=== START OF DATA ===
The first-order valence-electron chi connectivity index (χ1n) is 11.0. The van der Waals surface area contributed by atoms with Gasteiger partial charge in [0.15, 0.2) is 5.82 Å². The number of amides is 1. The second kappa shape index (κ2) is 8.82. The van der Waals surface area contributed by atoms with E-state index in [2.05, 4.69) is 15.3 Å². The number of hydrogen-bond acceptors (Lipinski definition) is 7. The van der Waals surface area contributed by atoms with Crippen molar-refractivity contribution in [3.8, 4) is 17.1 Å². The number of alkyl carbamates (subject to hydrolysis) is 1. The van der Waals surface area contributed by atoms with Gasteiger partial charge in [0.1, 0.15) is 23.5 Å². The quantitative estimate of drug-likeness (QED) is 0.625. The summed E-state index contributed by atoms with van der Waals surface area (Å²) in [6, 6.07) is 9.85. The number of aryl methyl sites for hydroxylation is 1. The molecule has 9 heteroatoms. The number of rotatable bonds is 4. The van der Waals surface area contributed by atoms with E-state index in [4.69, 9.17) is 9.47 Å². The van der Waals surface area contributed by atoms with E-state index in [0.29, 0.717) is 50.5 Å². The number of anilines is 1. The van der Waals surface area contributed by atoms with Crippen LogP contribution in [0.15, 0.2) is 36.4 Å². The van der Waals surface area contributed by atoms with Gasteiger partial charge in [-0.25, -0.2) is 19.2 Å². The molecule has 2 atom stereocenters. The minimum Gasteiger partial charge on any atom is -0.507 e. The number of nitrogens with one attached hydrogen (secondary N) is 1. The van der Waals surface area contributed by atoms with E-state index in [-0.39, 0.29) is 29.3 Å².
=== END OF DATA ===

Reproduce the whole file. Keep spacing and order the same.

The first-order valence-electron chi connectivity index (χ1n) is 11.0. The van der Waals surface area contributed by atoms with Gasteiger partial charge in [0.15, 0.2) is 5.82 Å². The number of amides is 1. The second kappa shape index (κ2) is 8.82. The van der Waals surface area contributed by atoms with E-state index in [2.05, 4.69) is 15.3 Å². The number of hydrogen-bond acceptors (Lipinski definition) is 7. The van der Waals surface area contributed by atoms with Crippen molar-refractivity contribution in [3.8, 4) is 17.1 Å². The number of alkyl carbamates (subject to hydrolysis) is 1. The van der Waals surface area contributed by atoms with Gasteiger partial charge in [0.1, 0.15) is 23.5 Å². The quantitative estimate of drug-likeness (QED) is 0.625. The summed E-state index contributed by atoms with van der Waals surface area (Å²) in [6, 6.07) is 9.85. The number of aryl methyl sites for hydroxylation is 1. The molecule has 9 heteroatoms. The number of rotatable bonds is 4. The van der Waals surface area contributed by atoms with E-state index in [4.69, 9.17) is 9.47 Å². The van der Waals surface area contributed by atoms with E-state index in [0.29, 0.717) is 50.5 Å². The number of anilines is 1. The van der Waals surface area contributed by atoms with Crippen LogP contribution in [0.15, 0.2) is 36.4 Å². The van der Waals surface area contributed by atoms with Gasteiger partial charge in [-0.25, -0.2) is 19.2 Å². The molecule has 2 atom stereocenters. The minimum Gasteiger partial charge on any atom is -0.507 e. The number of nitrogens with one attached hydrogen (secondary N) is 1. The van der Waals surface area contributed by atoms with E-state index in [-0.39, 0.29) is 29.3 Å².